picture of Josh Dzielak in 2016

Hi! I'm Josh Dzielak, writing here about technology and culture. Find me also on Twitter, Medium, Speakerdeck and Github.

Building search is hard. Can we help? :)

tl;dr: I’ve joined Algolia as a developer advocate!

Josh Dzielak and Algolia Happy hour in the Paris office

Algolia helps developers build amazing search experiences inside of products and apps. Companies like Medium and ProductHunt use Algolia to deliver a super fast search-as-you-type experience. Popular developer tools like React, Scala and 100+ more use Algolia to make their documentation instantly searchable, all for free as part of Algolia’s community program. The search box on this blog is powered by an Algolia-based project too.

I’m based in Paris but will also be in San Francisco and on the road, hopefully connecting to a Wi-Fi network near you. Drop me a line at my shiny new email address if you’d like to chat about integrations, open source projects, co-hosting events and all things search and API-related.

Hello Community! 🎉

I want to say a very special hello to Algolia developers, customers and supporters. It’s a privilege to be working with you. Let’s 🛠 stuff together.

Algolia Community Logo check out Algolia’s rad community site

I look forward to getting to know you and learning about your ideas, projects and goals. What do you want to do and what can I do to help? Is there anything standing in your way? Don’t hesitate to reach out and let me know, I’m here to 👂.

How to change the og:image tag on the wordpress.com free plan

The wordpress.com free plan doesn’t give you control over which image becomes the og:image Open Graph meta tag on the pages and posts you’ve created. The tag is important because it’s used to show a preview image for your page when it’s shared on social networks like Facebook and Twitter. If the image is wrong it will confuse the people who want to share your page.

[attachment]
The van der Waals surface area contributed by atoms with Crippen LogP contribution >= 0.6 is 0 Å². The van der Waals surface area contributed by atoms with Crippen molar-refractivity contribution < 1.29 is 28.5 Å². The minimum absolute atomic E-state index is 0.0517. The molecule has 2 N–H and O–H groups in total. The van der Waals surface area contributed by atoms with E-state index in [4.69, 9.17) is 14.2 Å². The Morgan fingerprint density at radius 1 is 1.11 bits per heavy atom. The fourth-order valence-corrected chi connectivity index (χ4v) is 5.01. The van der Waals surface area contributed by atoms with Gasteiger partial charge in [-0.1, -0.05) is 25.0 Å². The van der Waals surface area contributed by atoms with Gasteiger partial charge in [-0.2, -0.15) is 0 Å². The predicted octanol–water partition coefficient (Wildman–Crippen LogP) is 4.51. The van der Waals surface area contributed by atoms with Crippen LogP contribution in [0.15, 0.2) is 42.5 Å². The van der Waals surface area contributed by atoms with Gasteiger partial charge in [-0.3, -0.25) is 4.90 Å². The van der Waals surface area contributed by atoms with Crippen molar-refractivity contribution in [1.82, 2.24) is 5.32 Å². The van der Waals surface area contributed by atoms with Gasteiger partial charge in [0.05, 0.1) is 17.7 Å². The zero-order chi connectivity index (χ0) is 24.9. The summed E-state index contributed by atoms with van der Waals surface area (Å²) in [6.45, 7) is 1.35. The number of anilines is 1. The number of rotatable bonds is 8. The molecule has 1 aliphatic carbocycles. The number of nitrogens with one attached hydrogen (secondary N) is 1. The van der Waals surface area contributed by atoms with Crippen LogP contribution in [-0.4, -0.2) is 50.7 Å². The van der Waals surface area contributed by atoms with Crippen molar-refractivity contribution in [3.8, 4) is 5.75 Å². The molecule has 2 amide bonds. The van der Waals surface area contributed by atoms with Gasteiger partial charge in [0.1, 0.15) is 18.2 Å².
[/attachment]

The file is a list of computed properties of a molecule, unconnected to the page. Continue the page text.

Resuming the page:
To see what the default preview image is for any Wordpress page or post you’ve created you can paste its URL into the Facebook debugging tool.

If the image isn’t the one you want, there’s a workaround to change it but stay on the free plan. Disclaimer: this workaround is based on trail and error from editing the Victorian Persistence blog’s team page and could change at any time.

Photo of Estelle Murail I am not a Victorian scholar, but Estelle is!

The solution is to re-upload the image you want to be the og:image but make sure that its file name is alphabetically and numerically before any other images on the page. This is because the og:image selection works something like this: if you have two images IMG_1911.png and IMG_1916.png, the IMG_1911.png image will be chosen as the og:image because lexicographically IMG_1911.png is before IMG_1916.png.

If you want IMG_1916.png to become the og:image instead, re-upload it as IMG_1910.png, or with any file name that’s lexicographically before IMG_1911.png. Then make sure to update the reference in the page/post to point to the new file. Publish your changes and then check the results with the Facebook debug tool.

This worked for me after trying many other strategies including changing image sizes, captions, order, CSS, etc. and I hope it will work for you. Let me know in the comments.

Search Presidential Speeches with Oval Quotes

Oval Quotes is a mashup I made using data from The Miller Center and search from Algolia. It’s highly compact and lots of fun to play with.

Oval Quotes Screenshot

The app lets you search over 500 historical speeches by US presidents. You can search by full-text keywords, like gettysburg civil war, and you can filter results to one or more presidents. The results are delivered as quote-sized chunks that you can copy, paste and share.

Gettysburg Address on Oval Quotes

Because the search is powered by Algolia, Oval Quotes has a lot of nice features that didn’t require me building them. Typo correction, highlighting search terms in results and faceting (filtering) are all handled automatically by the Algolia API and the instantsearch.js open source library. Check out this screencast to learn more about how Oval Quotes was built. The source code is up on Github.